capitalnewsRe: Attorney General Alberto GonzalesMon Aug 27, 2007 16:40Did Attorney General Alberto Gonzales receive an unfair amount of criticism?
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Gonzales Quits After Months of Turmoil Over Firings (Update5)
By Robert Schmidt and Roger Runningen
Aug. 27 (Bloomberg) -- Attorney General Alberto Gonzales resigned after months of accusations that he misled Congress over the firing of federal prosecutors and wiretapping of suspected terrorists and let politics determine how he ran the Justice Department.
Gonzales is resigning ``after months of unfair treatment that has created a harmful distraction at the Justice Department,'' President George W. Bush told reporters in Waco, Texas, near his ranch. ``His good name was dragged through the mud for political reasons.''
Solicitor General Paul Clement, the administration's top courtroom lawyer, will take over on a temporary basis until a permanent replacement is confirmed. Bush may decide on a nominee as early as Sept. 3, a White House official told reporters.
The resignation climaxes a political battle over Gonzales's leadership of the Justice Department, though congressional investigations into the prosecutor firings and the government's anti-terrorist spying program continue. Bush may also clash with Congress over Gonzales's successor, who must be confirmed by the Democratic-led Senate.
Gonzales, propelled to power by his close friendship with Bush, had for months withstood demands for his ouster from Democrats and Republicans. At least six other high-ranking administration officials have left with more than a year to go in Bush's administration.
``Even my worst days as attorney general have been better than my father's best days,'' Gonzales, the son of migrant workers, told reporters as he announced his resignation at the Justice Department in Washington. He said he will leave Sept. 17.
Critics said Gonzales's Justice Department wasn't independent enough from Bush, the attorney general's longtime friend and political benefactor who brought him to Washington.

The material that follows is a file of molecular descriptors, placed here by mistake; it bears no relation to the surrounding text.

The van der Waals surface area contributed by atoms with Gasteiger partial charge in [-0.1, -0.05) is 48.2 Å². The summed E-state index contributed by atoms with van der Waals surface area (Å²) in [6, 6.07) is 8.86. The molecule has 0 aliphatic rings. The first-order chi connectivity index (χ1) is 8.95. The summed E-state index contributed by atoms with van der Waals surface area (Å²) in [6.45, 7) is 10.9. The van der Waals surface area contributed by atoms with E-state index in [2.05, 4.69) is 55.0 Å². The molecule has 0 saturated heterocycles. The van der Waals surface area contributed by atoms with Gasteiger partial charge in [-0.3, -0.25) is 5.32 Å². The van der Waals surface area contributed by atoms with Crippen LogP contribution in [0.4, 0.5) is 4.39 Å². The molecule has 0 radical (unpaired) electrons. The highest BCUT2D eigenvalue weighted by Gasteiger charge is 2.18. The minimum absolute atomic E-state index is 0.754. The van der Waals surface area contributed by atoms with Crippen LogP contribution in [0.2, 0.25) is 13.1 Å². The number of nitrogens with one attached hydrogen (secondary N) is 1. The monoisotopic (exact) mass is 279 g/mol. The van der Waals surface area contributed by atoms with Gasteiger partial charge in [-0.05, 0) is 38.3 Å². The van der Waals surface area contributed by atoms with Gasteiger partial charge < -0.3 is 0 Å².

As recently as Aug. 9, Bush defended Gonzales, saying, ``I haven't seen Congress say he's done anything wrong.'' Today, the president praised Gonzales as a man of ``integrity, decency and principle,'' taking no questions from reporters as he departed from the Waco airport for a fund-raising trip.
Charles Schumer, the New York Democrat who led the Senate investigation of the prosecutor firings, said Democrats ``will not obstruct or impede a nominee who we are confident will put the rule of law above political considerations.''
Still, the senator said ``many of us have some doubts'' about one potential nominee, Homeland Security Secretary Michael Chertoff. His agency ``is not one of the better run departments in this administration,'' Schumer said. ``The kinds of messups we have seen on issue after issue after issue are worrisome.''
Other possible replacements include Christopher Cox, chairman of the Securities and Exchange Commission; Stuart Levey, Treasury undersecretary for terrorism and financial intelligence; former Deputy Attorney General Larry Thompson, now general counsel of PepsiCo Inc., and Asa Hutchinson, a former congressman from Arkansas and ex-undersecretary of homeland security.
Senate Majority Leader Harry Reid of Nevada said Democrats will continue their probes of the Justice Department.
``Congress must get to the bottom of this mess and follow the facts where they lead, into the White House,'' Reid said.
Senate Judiciary Committee Chairman Patrick Leahy of Vermont said he hoped Gonzales's resignation ``will be a step toward getting to the truth about the level of political influence this White House wields over the Department of Justice.''
``It think Attorney General Gonzales did the right thing,'' said Republican Senator Lamar Alexander of Tennessee. ``The country was starting to lose confidence in the Department of Justice.''
Political strategist Karl Rove said Aug. 13 he was leaving by the end of August. Others who have left or are quitting include counselor Dan Bartlett, chief White House attorney Harriet Miers, budget chief Rob Portman, political director Sara Taylor and Meghan O'Sullivan, a deputy national security adviser who worked on Iraq. There also have been a number of resignations by top-ranking Justice Department officials.
The congressional probes over the spying and firings are heading toward a constitutional showdown over executive privilege as Bush orders White House aides to defy House and Senate subpoenas to testify or provide documents.
Gonzales, 52, became the nation's first Hispanic attorney general in February 2005 and was once seen as a possible Supreme Court nominee. He previously served as Bush's White House counsel and was a chief legal architect of the U.S. war on terrorism.